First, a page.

According to a report by the Union of Students in Ireland (USI), one third of all students are experiencing “extremely severe levels of anxiety” and have had a formal diagnosis of a mental health difficulty at some point in their lives.
The largest quantity of students (28%) stated their mental health difficulties often affected their studies. A further 10.9% said it affected them all of the time with only 14.9% stating it had no impact on their studies at all.
Just like we have physical health, we all have mental health in the same way. Unfortunately, it is not something that we are educated enough about in school or talk about in our everyday lives. If you find yourself to be struggling with mental health issues, you are not the only one! You might feel like you are alone, but I guarantee you that you are not.
Do not be afraid to speak up and reach out. Here are a few things that could help you get through your school year.
Check-in with yourself, self-evaluate
Ask yourself ‘how you are feeling?’ Are you eating well? Are you doing enough exercise? Are you meeting your friends? Are you getting out of the house? Are you getting enough sleep?
Carry on with your hobbies
Think about what you enjoyed doing as a child or try something new. We all have something we are good at or we enjoy doing. Sometimes, if you are anxious, it can be difficult or overwhelming trying something new, so start with something simple that you can do at home, like simple art or yoga. Joining a club is also a great way to get to know people and build a support system around yourself.
Try to incorporate exercise in your weekly routine
It does not have to be competitive and you definitely do not have to try becoming the next top-notch athlete. A short walk, trampolining, playing a game of catch or even just dancing around your room until your hearts content can help. This can seem strange to you at first, but any exercise is better than no exercise, and that is extremely important to know.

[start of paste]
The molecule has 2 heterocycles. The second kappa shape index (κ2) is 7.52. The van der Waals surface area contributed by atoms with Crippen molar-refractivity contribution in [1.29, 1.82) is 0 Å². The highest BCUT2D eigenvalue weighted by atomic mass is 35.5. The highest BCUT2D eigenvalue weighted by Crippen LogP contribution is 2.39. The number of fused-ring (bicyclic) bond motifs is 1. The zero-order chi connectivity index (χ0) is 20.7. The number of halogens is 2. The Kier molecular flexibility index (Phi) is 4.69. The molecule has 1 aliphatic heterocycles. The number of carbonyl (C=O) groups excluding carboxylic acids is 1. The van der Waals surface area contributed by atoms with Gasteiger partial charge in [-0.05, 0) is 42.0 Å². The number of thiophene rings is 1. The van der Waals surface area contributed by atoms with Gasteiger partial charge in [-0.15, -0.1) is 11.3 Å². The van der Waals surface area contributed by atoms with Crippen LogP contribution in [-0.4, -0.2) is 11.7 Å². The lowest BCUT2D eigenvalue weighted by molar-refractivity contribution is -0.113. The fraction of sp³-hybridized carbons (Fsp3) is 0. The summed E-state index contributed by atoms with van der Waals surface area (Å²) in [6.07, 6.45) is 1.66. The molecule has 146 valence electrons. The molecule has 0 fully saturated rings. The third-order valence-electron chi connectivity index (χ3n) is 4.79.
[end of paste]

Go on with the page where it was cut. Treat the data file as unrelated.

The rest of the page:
The 10-minute rule
The Ten-Minute Rule of productivity is about “tricking” your limbic system – the functioning of your brain – by talking yourself into getting started. Instead of focusing on the outcome, it is about focusing on the output. Avoid overplanning and overthinking. Do not say you will read a chapter of that book; say you will read for ten minutes. Do not say you will run 5K; say you will run for ten minutes. Do not say you will build a new feature; say you will code for ten minutes. Even if you only manage 10 minutes, this is still a huge achievement and you can always try another 10 minutes again later in the day.
Why does this approach work?
Because there is a good chance that once you get started, you will keep going for longer than ten minutes. When you do not want to do something; you often build it up in your mind to be worse than it really is. But once you get started, you get to realistically appraise how long and hard the task is going to be. This process removes most of the anxiety.
Reaching out Taking the first step towards talking about your mental health can be difficult. Thinking about who you want to talk to and how you want to start the conversation can make it easier to open up to someone about how you have been feeling.
- Think about what you want to say – how you are feeling and what you are thinking.
- Choose the right person – this can be a teacher, parent, friend, sibling or even a mental health service for the youth like ‘Jigsaw’.
- Choose the right time – You might always be tempted to put something off because it is ‘not the right time’, but realistically, there may not ever be a perfect time. It might help to try to talk to someone at a time when they are not busy and you will not be interrupted.
Last but not least, it is the little things that count so do your best to help yourself and those around you who might be struggling. Mental health is not simple but some of the solutions can be simple and easy to implement, give some of these a try and you might surprise yourself!